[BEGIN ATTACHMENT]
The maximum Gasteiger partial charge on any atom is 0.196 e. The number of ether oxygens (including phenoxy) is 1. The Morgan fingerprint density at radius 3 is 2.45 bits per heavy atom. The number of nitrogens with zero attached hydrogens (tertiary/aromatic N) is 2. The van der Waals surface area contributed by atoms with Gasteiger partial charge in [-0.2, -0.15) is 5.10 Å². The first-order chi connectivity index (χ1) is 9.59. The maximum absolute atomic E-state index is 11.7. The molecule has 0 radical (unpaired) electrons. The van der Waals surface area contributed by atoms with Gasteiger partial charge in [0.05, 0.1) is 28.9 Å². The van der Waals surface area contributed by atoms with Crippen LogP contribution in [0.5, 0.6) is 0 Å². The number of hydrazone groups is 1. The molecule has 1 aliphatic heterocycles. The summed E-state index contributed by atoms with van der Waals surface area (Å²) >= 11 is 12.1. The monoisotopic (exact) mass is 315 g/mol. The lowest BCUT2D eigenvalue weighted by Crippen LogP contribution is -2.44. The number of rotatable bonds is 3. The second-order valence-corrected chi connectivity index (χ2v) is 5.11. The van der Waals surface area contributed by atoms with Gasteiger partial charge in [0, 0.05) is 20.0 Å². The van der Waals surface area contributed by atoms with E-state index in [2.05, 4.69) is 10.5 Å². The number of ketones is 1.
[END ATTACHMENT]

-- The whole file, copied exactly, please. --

The maximum Gasteiger partial charge on any atom is 0.196 e. The number of ether oxygens (including phenoxy) is 1. The Morgan fingerprint density at radius 3 is 2.45 bits per heavy atom. The number of nitrogens with zero attached hydrogens (tertiary/aromatic N) is 2. The van der Waals surface area contributed by atoms with Gasteiger partial charge in [-0.2, -0.15) is 5.10 Å². The first-order chi connectivity index (χ1) is 9.59. The maximum absolute atomic E-state index is 11.7. The molecule has 0 radical (unpaired) electrons. The van der Waals surface area contributed by atoms with Gasteiger partial charge in [0.05, 0.1) is 28.9 Å². The van der Waals surface area contributed by atoms with Crippen LogP contribution in [0.5, 0.6) is 0 Å². The number of hydrazone groups is 1. The molecule has 1 aliphatic heterocycles. The summed E-state index contributed by atoms with van der Waals surface area (Å²) >= 11 is 12.1. The monoisotopic (exact) mass is 315 g/mol. The lowest BCUT2D eigenvalue weighted by Crippen LogP contribution is -2.44. The number of rotatable bonds is 3. The second-order valence-corrected chi connectivity index (χ2v) is 5.11. The van der Waals surface area contributed by atoms with Gasteiger partial charge in [0, 0.05) is 20.0 Å². The van der Waals surface area contributed by atoms with E-state index in [2.05, 4.69) is 10.5 Å². The number of ketones is 1.